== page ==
If you are the type of person that drives around to transmitter sites and steals things; fuck you. You have no idea the problems you are causing to get a few extra dollars worth of scrap copper.
I have a feeling that most of these copper thefts can be attributed to out of town tower contractors removing old cellular equipment from towers. Notice, only the buss bar and copper ground wire is missing. They did not try to cut the transmission lines. In other words, they seemed to know what they were doing. I have noticed around here that a when a particular contractor, employed by an unnamed large company that rhymes with glint, would work at a site, things would be missing afterwards.
Perhaps it is just a coincidence. I have never been able to catch anyone pinching things. However, if this is you, and I catch you, you can rest assured that I will block you in with my car, then walk down the road and call the police.
I have put off writing anything about this for several reasons. First of all, there is a lot of secrecy surrounding the use of the Voltair magic machine. No one will admit to it, however, I have had several off the record conversations with various engineers. All of this is hush-hush, unofficially off the record and on the QT, so no names, call letters or cities of license can be disclosed.
The general gist of these conversations is this; the Voltair seems to be increasing ratings in some cases and but not others. It is sometimes too early to tell whether the increased ratings are a one time anomaly or something more permanent. In one case, an AC station saw 30% increase in numbers, while a certain talk station saw next to nothing. Results are mixed.
In the credit where credit is due department; the Telos Marketing campaign is has been effective. Again, from a variety of different sources; Program Directors, Market Managers and Sales Managers are “beside themselves,” or “giddy” when the UPS truck delivers the Voltair to the front door. In one case, requiring that “I (the market engineer) drop everything” to get it installed as quickly as possible and “acting like it is God’s gift to radio.” It looks like all those trade publication ads are paying off, $15,000 at a time.
One interesting thing about the Voltair, you can program simulated listening environments such as sporting events, restaurants, kitchens, vehicles, etc. This allows the user to see how their program material is being decoded by a PPM survey device in those types of environments. For example, if you are a sports station, having your program material decode well at sporting events or restaurants and bars might be important.
Of course, we have all seen the confidence display:
So, what does this mean? Perhaps there is an inherent flaw in the Nielsen PPM encoding technology? In the past, PPM has been blamed for the demise of the Smooth Jazz format. I always had the notion that Smooth Jazz was responsible for the demise of the Smooth Jazz format. However, if PPM is indeed causing certain program material to disappear from the airwaves, then it would be a case of the tail wagging the dog. If PPM requires that station owner’s purchase a $15,000 in order to get credit for their TSL and cume, then there is a pretty big problem with the technical aspects of the system.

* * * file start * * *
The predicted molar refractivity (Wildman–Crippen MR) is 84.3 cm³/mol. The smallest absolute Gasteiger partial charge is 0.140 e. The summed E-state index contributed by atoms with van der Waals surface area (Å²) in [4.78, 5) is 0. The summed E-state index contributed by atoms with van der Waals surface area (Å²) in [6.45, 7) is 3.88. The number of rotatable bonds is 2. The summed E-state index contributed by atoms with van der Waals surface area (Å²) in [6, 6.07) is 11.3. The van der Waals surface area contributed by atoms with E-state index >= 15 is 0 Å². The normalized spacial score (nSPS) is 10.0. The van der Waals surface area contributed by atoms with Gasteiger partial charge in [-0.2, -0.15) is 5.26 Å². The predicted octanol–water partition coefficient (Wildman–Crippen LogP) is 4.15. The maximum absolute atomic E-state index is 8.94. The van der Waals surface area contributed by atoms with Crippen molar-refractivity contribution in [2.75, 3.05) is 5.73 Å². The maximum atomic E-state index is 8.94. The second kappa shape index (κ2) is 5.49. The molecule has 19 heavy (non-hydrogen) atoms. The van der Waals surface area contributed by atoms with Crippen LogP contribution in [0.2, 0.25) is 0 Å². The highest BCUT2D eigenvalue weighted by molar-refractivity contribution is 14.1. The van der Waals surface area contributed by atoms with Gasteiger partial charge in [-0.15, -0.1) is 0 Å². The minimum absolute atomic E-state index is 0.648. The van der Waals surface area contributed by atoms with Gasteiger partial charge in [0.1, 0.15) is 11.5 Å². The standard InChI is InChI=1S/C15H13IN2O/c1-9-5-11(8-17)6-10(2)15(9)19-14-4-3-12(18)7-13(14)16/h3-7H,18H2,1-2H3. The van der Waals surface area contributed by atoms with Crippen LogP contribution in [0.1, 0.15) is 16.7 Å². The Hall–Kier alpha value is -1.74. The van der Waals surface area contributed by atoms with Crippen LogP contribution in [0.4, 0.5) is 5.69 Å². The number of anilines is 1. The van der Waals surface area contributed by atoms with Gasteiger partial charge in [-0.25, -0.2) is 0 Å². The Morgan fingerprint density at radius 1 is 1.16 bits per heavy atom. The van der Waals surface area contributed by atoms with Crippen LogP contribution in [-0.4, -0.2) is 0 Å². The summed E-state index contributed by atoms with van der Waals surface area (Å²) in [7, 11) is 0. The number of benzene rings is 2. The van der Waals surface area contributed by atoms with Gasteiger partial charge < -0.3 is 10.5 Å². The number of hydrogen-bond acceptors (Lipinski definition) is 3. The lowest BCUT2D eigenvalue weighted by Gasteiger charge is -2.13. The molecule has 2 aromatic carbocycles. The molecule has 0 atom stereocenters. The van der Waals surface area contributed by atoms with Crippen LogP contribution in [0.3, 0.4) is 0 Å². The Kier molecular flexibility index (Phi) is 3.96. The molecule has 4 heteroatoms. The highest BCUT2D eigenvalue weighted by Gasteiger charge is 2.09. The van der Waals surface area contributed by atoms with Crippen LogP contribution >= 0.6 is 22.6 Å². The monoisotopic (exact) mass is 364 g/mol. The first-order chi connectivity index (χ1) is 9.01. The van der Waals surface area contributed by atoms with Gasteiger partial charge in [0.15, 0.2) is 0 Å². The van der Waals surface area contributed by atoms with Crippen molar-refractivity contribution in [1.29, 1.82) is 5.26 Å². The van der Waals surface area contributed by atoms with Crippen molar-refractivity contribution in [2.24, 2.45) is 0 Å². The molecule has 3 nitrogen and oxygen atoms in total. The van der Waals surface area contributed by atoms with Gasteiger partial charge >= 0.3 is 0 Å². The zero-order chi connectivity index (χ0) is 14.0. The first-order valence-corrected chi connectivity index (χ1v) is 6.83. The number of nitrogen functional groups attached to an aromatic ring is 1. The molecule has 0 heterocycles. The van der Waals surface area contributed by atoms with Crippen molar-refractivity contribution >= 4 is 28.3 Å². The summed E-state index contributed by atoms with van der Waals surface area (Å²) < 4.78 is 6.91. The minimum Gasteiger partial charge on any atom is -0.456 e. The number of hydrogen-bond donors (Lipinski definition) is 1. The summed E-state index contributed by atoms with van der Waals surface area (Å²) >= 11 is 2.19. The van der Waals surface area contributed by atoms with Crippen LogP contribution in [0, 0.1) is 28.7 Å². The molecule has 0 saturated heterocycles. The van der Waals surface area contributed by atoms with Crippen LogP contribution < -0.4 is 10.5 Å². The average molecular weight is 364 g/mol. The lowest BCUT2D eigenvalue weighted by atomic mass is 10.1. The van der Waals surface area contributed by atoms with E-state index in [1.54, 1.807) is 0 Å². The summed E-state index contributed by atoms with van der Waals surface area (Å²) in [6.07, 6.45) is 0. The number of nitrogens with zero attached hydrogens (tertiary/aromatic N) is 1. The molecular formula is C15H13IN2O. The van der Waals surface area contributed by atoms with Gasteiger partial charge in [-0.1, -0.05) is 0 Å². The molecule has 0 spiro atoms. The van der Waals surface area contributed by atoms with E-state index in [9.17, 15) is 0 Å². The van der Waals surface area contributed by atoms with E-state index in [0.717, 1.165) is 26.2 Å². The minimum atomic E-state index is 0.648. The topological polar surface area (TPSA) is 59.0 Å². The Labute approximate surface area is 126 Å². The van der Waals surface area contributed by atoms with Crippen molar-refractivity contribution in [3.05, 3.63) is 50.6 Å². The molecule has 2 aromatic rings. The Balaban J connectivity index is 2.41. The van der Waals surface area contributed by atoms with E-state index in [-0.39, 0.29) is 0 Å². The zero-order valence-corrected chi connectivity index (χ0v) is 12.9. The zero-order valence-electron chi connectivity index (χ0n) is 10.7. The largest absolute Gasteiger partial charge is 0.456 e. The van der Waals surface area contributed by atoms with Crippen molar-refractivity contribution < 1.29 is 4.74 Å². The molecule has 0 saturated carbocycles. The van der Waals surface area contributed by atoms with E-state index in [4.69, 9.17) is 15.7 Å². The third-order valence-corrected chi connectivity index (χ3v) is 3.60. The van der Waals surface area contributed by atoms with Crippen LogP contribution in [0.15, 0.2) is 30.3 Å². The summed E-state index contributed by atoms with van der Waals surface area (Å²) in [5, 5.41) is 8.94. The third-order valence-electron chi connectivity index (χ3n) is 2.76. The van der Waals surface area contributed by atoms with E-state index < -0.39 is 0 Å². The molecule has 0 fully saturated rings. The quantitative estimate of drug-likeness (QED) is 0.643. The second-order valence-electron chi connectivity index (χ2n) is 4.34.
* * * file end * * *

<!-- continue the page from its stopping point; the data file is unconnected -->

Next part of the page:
Of course, there are others that say there is no “Voltair effect.” The Voltair machine is simply a fancy and expensive gizmo that looks good but does not really do anything.
Nielson Audio is having a Webinar on July 21 to address some of the questions regarding the Voltair and PPM encoding for subscribers only. It will be interesting to see what the outcome is.
Excerpt of a memo from a few years ago, during the great recession:
(Redacted) has implemented a consumables reduction program. All consumables; copy paper, toner, note pads, pens, pencils, paper towels, garbage bags, paper plates, plastic flatware, toilet paper, and so forth must be reduced by 25%. (Redacted) is spending far to much on such material which is impacting our financial performance.
My contribution to the effort:
I wouldn’t want the CEO to miss his bonus this year…
Every year, the Maritime Radio Historical Societycelebrates the closing of the last commercial Morse code radio station, which happened at 0001 UTC, July 13, 1999. They do this by re-manning the watch for a few hours in honor of all those who so diligently listened for distress signals on 500 KHz and other frequencies continuously for over 90 years. Your humbleauthor was one of those, who in the late 1980’s and early 1990’s strained to hear, through the static crashes and OTHR, the simple, yet effective combination of SOS sent in Morse code.
Fortunately, after the closure of KPH, the National Parks Service took over the land and preserved the buildings and antenna fields intact. Today, a dedicated group of volunteers maintain these facilities as a working museum. This is the earliest history of radio technology and from this, sprang Amateur Radio, then Broadcast Radio services.
So, if you have the opportunity on July 12 (Sunday, starting at 8 pm, EDT), tune around to some of the frequencies listed below and see how ship to shore communications was handled:
425, 454, 468,480,512
These are duplex frequencies, meaning; the ship transmits on one frequency and listens on to the shore station on another and vice versa.
Those medium frequencies do not carry that far during daylight, however the high frequencies should be heard across the world.
In addition to that, there are youtube videos to watch:
There are more videos on youtube, if one is so inclined.
Those old RCA transmitter look like they are in excellent condition. Somebody has spent a lot of time restoring those units.
Hopefully, one of these years, I will get a chance to head out to San Fransisco during the middle of July and see this in person. It would be nice for my children to see what their old man used to do in what seems like a different lifetime.